Plenty of land and water, a pipeline network, fracking and horizontal drilling specialists and competitive gas prices are key factors behind the success of shale exploration in the US
The shale gas bonanza in the US is such that every nation with this resource now wants to repeat it. With rising shale gas production, the US, the world’s biggest energy consumer, is now tipped to become the largest producer of hydrocarbons.
US imports of natural gas and crude oil have fallen 32 per cent and 15 per cent, respectively, in the past five years, narrowing the country’s trade deficit, thanks to the shale energy boom.
The US’ shale gas output jumped from 1,293 billion cubic feet (BCF) in 2007 to 7,994 BCF in 2011, according to the Energy Information Administration.
Last year, shale gas accounted for 39 per cent of all natural gas produced in the US, compared with 15 per cent in Canada and less than 1 per cent in China.
The agency expects US natural gas production to increase 44 per cent between 2011 and 2040, mostly driven by shale gas.
Key factors for the success include abundant land and water; adequate pipeline infrastructure; specialised service companies for fracking and horizontal well drilling; competitive gas prices, and potential shale formations.
“Geological data base and low-cost funding are also vital components for shale success in the US,” says Walter Vandevijver, CEO, Shale Gas Business, Reliance Industries. The Mukesh Ambani-led conglomerate acquired shale gas assets in the US in 2010 for $3.45 billion and had invested $5.7 billion in joint ventures till the June 2013 quarter
But the leading players in the US shale gas space are small and medium sized companies such as Occidental Petroleum, Pioneer Natural Resources, Whiting Petroleum and Chesapeake, while giants like Chevron and ExxonMobil are continuing to focus on conventional hydrocarbon fields. Barnett, Woodford, Fayetteville, Marcellus, Haynesville and Eagle Ford are the most important shale fields in the US. The country also has a fairly strong regulatory system. Shale gas production is regulated under a comprehensive set of federal, state and local laws.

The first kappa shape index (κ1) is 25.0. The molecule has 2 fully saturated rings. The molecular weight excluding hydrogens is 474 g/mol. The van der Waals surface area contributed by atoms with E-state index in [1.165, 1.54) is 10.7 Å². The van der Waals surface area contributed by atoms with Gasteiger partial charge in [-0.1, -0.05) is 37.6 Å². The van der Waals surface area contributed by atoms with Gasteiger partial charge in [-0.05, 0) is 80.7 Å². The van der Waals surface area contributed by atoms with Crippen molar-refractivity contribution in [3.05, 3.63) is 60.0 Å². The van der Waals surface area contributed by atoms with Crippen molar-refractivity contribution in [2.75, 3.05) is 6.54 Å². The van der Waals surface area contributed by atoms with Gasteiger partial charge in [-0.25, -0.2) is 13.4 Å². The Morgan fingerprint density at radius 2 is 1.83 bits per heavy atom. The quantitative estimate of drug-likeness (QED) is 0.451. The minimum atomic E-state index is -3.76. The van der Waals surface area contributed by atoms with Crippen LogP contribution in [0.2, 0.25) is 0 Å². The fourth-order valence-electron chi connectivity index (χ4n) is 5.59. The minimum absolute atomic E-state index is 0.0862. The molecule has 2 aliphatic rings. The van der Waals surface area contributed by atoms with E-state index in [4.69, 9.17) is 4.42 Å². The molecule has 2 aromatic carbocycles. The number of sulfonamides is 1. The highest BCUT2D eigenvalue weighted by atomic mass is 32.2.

The US Environmental Protection Agency (EPA) administers most of the federal laws, while development on federally-owned land is managed primarily by the Bureau of Land Management (part of the Department of the Interior) and the US Forest Service (part of the US Department of Agriculture).
Each state separately has regulatory agencies that administrate wells, including their design, location, spacing, operation, and abandonment, as well as environmental activities and discharges, including water management, waste management, air emissions, underground injection, wildlife impact, surface disturbance and worker safety.
These factors led to the US shale boom. But critics say the future of the shale gas industry in the US will be primarily determined by the commodity price.
Low gas price affects the commercial viability of shale gas production, a fact reflected in the recent fall in the rig count, which measures the number of rigs being used to drill gas wells.
Favourable commodity prices and technological improvements are necessary for new players to emerge and the existing ones to continue to enjoy a sustainable model, say analysts.